Massive algae blooms are staining Greenland’s ice sheets pink, green, and brown, darkening the ice and causing it to absorb more solar radiation. Recent studies have shown that these blooms play an even bigger role than dust and black carbon in melting the ice sheet, which holds enough water to raise the ocean by 6 meters (20 feet). Now, a new satellite survey reveals the algae’s spread from space.
Greenland ice has large, dark swathes of dust, microbes, and other impurities that reduce the ice’s albedo, the amount of solar radiation it reflects back to space. Whereas a pure, blindingly white surface has an albedo of 1, bare ice has an albedo from 0.5 to 0.7, reflecting about 50%–70% of solar energy. As dirt and microbes darken the ice, they lower its albedo even further, causing the ice to melt faster.
Although scientists have set up a number of field stations to study the algal blooms, the sites are scattered and can’t reveal the extent of species such as those in the class Zygnematophyceae, which turn ice brownish gray. In a new study, Wang et al. used data from the Sentinel satellites—Earth-observing satellites launched by the European Space Agency—to quantify algal blooms in the Greenland ice during the summers of 2016 and 2017. Although most satellites don’t typically capture the narrow spectral signals reflected by algal pigments, the team was able to obtain these from Sentinel and tease them apart from dirt and soot, which also darken ice.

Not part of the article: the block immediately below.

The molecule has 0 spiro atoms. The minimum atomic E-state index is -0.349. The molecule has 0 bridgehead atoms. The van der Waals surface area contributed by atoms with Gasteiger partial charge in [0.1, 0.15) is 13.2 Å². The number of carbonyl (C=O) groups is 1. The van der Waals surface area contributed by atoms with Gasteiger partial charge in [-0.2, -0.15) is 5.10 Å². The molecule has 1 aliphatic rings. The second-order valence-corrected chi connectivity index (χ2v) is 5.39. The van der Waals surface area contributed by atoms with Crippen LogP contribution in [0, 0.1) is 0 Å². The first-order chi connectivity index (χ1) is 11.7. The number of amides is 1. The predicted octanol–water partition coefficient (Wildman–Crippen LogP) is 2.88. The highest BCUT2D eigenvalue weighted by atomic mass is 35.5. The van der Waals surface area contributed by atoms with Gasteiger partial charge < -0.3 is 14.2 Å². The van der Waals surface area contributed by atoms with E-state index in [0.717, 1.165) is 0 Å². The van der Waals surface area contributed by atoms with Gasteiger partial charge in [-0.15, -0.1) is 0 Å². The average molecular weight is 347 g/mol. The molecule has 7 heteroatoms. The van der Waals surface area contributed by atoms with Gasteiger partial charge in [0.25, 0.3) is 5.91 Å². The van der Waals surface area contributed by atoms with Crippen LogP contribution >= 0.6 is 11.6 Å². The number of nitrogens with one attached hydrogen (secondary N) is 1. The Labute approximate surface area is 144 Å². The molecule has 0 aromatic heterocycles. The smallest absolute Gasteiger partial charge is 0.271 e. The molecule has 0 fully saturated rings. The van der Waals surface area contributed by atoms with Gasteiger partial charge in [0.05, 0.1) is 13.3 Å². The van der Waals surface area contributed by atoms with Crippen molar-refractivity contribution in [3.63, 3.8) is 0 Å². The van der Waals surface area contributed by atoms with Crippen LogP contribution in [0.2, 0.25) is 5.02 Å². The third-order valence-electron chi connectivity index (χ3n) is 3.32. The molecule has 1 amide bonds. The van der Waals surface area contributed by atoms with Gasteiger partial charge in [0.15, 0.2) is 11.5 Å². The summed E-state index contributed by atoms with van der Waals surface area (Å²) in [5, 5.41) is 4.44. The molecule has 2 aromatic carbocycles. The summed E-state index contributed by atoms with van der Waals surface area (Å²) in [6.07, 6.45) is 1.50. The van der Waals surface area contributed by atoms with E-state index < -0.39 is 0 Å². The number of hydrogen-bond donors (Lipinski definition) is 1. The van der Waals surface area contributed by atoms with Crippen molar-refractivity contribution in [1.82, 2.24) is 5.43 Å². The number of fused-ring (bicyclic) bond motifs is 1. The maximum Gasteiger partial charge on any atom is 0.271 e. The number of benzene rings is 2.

The satellite data revealed widespread algal blooms in July and August, a finding that aligns with the timing of algal proliferations detected at field sites, the team reports. By tracking how algal blooms increase meltwater from the ice sheet’s surface, satellite-based algae mapping could help scientists fine-tune predictions of global sea level rise, they write. (Geophysical Research Letters, https://doi.org/10.1029/2018GL080455, 2018)
—Emily Underwood, Freelance Writer